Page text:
In the meeting on the 28th September 2011, during which Ms English claimed ‘came the final straw’ which prompted her claim, Lord Sugar advised her that her contract with Amshold would not be renewed beyond its original end-date of 31st December 2011. Ms English had also been made aware by then that due to the particular situation of YouView at that time, that it would not be possible to offer her alternative employment at her current salary; but she was invited to submit a proposal to the Company to continue to deliver services to them as a self-employed contractor, an invitation it seems she declined to accept... 
Immediately following this meeting, it then appears as though Ms English went AWOL from her role and was not heard from by Lord Sugar or anyone else within YouView until a few days later... And here’s the interesting point and which the Judge felt necessary to refer to in his judgement... On the same day that Ms English submitted her second resignation to Lord Sugar; a brief press release was also issued to the media from none other than... Mr Max Clifford, that very well known publicist!!! 
So, on this one small point, it does seem as though the premise for the claim has been to springboard her into the public eye and perhaps to launch her next career... The question is; somewhere in television-land, is there a group of TV executives sketching out the next big reality show – ‘What Stella did next...’. OR, will Ms English just fade back into the obscurity that was her life before 2010 and her appearance on The Apprentice??? 
Whatever happens, having read the judgement it seems highly unlikely that she will be given any leave to appeal the decision and perhaps Lord Sugars’ comment on the outcome sums it up best... "There was never a case for us to answer but her need for money and fame meant that the whole system was subjected to this charade... I have been cleared of a derisory attempt to smear my name and extract money from me... The allegations were without substance, and I believe this case was brought with one intention in mind - the presumption that I would not attend the tribunal, that I would not testify and that I would settle out of court, sending Ms English on her way with a tidy settlement... I'm afraid she underestimated me and her reputation is now in tatters."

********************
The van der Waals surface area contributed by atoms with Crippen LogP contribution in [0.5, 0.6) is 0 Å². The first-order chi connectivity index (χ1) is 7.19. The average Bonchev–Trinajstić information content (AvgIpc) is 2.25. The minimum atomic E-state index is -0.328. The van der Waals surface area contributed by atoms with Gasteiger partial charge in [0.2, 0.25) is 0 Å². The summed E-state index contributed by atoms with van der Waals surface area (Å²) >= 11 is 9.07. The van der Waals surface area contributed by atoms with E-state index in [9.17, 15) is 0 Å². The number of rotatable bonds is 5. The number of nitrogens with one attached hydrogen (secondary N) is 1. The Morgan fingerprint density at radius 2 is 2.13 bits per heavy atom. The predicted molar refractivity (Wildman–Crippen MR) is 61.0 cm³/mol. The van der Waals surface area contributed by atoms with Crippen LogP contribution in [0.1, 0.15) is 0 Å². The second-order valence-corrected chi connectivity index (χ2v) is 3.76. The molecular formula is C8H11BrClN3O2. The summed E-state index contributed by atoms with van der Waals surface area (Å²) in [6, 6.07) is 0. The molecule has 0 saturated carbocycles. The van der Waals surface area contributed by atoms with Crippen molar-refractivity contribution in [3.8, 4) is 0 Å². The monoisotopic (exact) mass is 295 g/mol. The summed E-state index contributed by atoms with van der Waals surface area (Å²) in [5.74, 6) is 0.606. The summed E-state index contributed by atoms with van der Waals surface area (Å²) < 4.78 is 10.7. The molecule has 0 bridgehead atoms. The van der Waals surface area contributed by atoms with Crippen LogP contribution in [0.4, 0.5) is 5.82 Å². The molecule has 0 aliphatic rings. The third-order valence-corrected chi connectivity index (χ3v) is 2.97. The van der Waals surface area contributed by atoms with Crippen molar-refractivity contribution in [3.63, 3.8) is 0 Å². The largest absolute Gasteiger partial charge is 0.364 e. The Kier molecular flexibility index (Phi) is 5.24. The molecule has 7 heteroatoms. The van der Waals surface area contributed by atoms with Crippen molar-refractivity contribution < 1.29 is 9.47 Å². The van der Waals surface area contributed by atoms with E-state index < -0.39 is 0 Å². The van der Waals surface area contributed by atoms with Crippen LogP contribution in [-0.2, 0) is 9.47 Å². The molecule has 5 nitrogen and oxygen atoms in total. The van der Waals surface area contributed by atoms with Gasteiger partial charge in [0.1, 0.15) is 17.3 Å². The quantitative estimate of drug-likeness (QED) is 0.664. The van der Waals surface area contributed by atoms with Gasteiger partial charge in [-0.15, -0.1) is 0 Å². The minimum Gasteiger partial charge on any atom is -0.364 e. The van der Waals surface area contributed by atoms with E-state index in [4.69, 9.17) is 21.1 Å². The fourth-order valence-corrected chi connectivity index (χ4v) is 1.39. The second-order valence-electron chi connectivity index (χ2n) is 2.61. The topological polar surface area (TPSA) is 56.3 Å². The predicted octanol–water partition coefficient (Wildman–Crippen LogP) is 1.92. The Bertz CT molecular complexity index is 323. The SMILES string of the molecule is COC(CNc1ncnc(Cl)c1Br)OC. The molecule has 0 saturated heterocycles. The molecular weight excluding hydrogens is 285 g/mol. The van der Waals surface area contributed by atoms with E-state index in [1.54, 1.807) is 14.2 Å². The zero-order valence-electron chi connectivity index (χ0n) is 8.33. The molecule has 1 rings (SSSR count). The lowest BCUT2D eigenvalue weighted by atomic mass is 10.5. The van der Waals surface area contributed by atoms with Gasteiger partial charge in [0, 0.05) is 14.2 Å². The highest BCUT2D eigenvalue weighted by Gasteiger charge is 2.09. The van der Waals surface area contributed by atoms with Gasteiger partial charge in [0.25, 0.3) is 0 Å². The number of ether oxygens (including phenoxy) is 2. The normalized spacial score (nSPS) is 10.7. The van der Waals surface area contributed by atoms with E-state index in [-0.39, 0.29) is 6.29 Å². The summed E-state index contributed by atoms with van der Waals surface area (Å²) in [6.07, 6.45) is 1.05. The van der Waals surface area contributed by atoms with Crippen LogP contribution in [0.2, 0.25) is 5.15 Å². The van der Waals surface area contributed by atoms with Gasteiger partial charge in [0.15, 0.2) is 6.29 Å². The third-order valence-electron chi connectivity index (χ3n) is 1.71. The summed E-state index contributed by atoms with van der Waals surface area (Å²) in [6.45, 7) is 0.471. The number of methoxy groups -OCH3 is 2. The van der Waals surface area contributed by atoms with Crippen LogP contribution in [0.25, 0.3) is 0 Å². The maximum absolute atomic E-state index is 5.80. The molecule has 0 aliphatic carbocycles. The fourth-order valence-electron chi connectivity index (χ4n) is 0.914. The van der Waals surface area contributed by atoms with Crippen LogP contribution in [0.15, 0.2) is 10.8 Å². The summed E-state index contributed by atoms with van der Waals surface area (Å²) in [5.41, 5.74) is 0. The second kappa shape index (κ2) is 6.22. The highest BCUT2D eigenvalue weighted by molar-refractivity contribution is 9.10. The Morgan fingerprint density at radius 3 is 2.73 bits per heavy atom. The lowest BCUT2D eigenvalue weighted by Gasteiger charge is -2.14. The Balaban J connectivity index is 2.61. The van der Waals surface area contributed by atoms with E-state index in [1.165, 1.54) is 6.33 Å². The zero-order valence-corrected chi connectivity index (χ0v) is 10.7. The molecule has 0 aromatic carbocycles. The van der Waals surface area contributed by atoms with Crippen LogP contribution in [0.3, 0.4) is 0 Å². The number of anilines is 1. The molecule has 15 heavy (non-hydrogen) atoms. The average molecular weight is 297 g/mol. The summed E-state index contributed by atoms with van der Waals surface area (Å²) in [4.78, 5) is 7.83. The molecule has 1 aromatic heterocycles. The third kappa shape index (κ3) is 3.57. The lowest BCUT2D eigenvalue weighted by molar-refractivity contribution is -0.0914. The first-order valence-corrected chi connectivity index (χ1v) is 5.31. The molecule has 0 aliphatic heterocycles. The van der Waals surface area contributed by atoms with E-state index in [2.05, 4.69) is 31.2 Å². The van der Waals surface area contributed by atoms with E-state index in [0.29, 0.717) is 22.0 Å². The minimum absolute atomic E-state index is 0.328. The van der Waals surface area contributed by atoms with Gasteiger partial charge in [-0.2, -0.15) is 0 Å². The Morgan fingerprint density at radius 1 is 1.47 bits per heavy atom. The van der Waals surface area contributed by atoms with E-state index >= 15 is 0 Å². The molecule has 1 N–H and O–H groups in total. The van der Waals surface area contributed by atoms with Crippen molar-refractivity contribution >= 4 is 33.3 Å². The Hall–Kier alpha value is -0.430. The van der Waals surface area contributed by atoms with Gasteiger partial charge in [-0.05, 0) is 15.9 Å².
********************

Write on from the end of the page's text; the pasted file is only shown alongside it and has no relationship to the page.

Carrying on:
So why have I taken such an interest in this case; well firstly there is the degree of professional curiosity involved, but more importantly there is my love of watching ‘The Apprentice’ on the BBC. It is a programme that some would describe as ‘car crash’ television, you don’t want to watch it, but you have to see it through to the bitter end; just to see the immediate transformation from ‘happy and complementary’ when the teams don’t know the result to the ‘bitching and backstabbing’ once the losing team is named... Throughout each series, my one question that always remains unanswered is ‘why, would Lord Sugar (or anyone else for that matter!), employ (or engage as is now the case) any of the contestants’??? And as we enter spring 2013, the excitement is already building, the tension is growing – just what is this year’s group of contestants going to bring to the party... 
Next week, we will return to Performance Management and consider the importance of Performance Appraisals...